The Department of Homeland Security is not issuing new permits, although existing ones can be renewed. The Obama administration allowed sign-ups during a set period of time, and the program is closed to new entrants.

Proposed DACA deals crafted by lawmakers and rejected by Trump also were not open to new participants.

Trump did not explain what he meant when questioned by reporters as he entered the Church of Bethesda-by-the-Sea with the first lady and his daughter Tiffany. The White House did not immediately respond to a request for clarification.

Trump, when addressing reporters briefly before entering the church, again blamed Democrats for failing to protect the "Dreamers."

"They had a great chance. The Democrats blew it. They had a great, great chance, but we'll have to take a look because Mexico has got to help us at the border. They flow right through Mexico. They send them into the United States. It can't happen that way anymore."

Trump promised during the 2016 presidential campaign to build a southern border wall to stop illegal immigration and drugs from Mexico, but Congress has frustrated him by not moving as quickly as he wants to provide money for construction.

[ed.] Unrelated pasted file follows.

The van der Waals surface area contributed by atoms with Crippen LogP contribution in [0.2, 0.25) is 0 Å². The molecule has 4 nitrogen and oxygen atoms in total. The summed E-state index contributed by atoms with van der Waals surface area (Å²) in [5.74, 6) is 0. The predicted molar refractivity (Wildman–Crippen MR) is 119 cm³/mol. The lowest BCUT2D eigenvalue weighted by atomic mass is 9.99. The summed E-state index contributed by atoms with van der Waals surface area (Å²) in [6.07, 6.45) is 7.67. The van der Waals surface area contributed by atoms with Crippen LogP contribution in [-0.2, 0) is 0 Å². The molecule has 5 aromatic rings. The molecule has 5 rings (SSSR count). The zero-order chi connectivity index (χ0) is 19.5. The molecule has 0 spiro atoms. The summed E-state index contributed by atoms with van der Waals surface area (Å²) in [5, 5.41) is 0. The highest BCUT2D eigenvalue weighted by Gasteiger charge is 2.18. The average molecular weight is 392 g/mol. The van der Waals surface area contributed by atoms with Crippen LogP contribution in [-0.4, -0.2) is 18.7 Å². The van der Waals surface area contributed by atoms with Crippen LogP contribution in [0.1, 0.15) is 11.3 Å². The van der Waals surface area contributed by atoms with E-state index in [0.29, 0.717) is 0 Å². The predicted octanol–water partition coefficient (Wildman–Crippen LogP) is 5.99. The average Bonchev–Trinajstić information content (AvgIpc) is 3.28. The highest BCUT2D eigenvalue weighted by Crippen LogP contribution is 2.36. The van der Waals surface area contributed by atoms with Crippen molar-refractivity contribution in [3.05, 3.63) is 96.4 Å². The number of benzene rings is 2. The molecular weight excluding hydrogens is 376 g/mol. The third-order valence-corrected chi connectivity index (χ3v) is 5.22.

The president also complained on Twitter that border patrol agents can't do their jobs properly because of "ridiculous liberal (Democrat) laws" that allow people caught for being in the country illegally to be released while they await a hearing before a federal immigration judge.

Trump tweeted that the situation is "Getting more dangerous" and "Caravans" are coming. He did not offer details to back his comment.

The president's tweets came after Fox News' "Fox & Friends" reported early Sunday on what it said is a group of 1,200 immigrants, mostly from Honduras, headed to the U.S. The segment was a follow-up to a report by Buzzfeed News on hundreds of Central Americans making their way through Mexico in hopes that American authorities will grant them asylum or be absent when they attempt to cross the border.